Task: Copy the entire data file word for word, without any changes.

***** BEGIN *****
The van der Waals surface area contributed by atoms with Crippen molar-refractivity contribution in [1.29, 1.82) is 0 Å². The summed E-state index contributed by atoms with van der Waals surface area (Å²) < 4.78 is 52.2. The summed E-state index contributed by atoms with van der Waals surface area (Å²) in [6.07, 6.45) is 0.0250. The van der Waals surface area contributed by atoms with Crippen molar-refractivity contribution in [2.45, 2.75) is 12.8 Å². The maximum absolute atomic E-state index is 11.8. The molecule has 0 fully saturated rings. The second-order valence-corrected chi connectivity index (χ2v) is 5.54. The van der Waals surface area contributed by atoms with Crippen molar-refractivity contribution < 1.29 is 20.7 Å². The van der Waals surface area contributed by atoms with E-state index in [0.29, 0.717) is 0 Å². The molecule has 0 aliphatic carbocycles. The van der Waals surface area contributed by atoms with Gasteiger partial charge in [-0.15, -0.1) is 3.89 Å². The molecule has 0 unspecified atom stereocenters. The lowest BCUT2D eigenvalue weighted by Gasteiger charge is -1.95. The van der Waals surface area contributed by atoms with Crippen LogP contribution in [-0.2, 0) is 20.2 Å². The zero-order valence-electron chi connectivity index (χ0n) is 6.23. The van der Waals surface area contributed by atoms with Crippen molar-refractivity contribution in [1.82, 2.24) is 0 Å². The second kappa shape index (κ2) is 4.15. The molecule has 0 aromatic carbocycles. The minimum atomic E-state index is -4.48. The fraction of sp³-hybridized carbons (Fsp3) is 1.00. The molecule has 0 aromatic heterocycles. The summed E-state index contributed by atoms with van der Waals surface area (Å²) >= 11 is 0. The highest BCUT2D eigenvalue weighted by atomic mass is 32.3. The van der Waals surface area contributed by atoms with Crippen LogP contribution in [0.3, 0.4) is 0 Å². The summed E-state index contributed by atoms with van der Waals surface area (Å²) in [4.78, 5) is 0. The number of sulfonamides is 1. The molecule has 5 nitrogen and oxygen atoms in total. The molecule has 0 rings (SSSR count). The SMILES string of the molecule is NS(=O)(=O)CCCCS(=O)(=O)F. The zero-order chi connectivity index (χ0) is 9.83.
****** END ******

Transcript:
The van der Waals surface area contributed by atoms with Crippen molar-refractivity contribution in [1.29, 1.82) is 0 Å². The summed E-state index contributed by atoms with van der Waals surface area (Å²) < 4.78 is 52.2. The summed E-state index contributed by atoms with van der Waals surface area (Å²) in [6.07, 6.45) is 0.0250. The van der Waals surface area contributed by atoms with Crippen molar-refractivity contribution in [2.45, 2.75) is 12.8 Å². The maximum absolute atomic E-state index is 11.8. The molecule has 0 fully saturated rings. The second-order valence-corrected chi connectivity index (χ2v) is 5.54. The van der Waals surface area contributed by atoms with Crippen molar-refractivity contribution < 1.29 is 20.7 Å². The van der Waals surface area contributed by atoms with E-state index in [0.29, 0.717) is 0 Å². The molecule has 0 aliphatic carbocycles. The van der Waals surface area contributed by atoms with Gasteiger partial charge in [-0.15, -0.1) is 3.89 Å². The molecule has 0 unspecified atom stereocenters. The lowest BCUT2D eigenvalue weighted by Gasteiger charge is -1.95. The van der Waals surface area contributed by atoms with Crippen LogP contribution in [-0.2, 0) is 20.2 Å². The zero-order valence-electron chi connectivity index (χ0n) is 6.23. The van der Waals surface area contributed by atoms with Crippen molar-refractivity contribution in [1.82, 2.24) is 0 Å². The second kappa shape index (κ2) is 4.15. The molecule has 0 aromatic carbocycles. The minimum atomic E-state index is -4.48. The fraction of sp³-hybridized carbons (Fsp3) is 1.00. The molecule has 0 aromatic heterocycles. The summed E-state index contributed by atoms with van der Waals surface area (Å²) >= 11 is 0. The highest BCUT2D eigenvalue weighted by atomic mass is 32.3. The van der Waals surface area contributed by atoms with Crippen LogP contribution in [0.3, 0.4) is 0 Å². The summed E-state index contributed by atoms with van der Waals surface area (Å²) in [4.78, 5) is 0. The number of sulfonamides is 1. The molecule has 5 nitrogen and oxygen atoms in total. The molecule has 0 rings (SSSR count). The SMILES string of the molecule is NS(=O)(=O)CCCCS(=O)(=O)F. The zero-order chi connectivity index (χ0) is 9.83.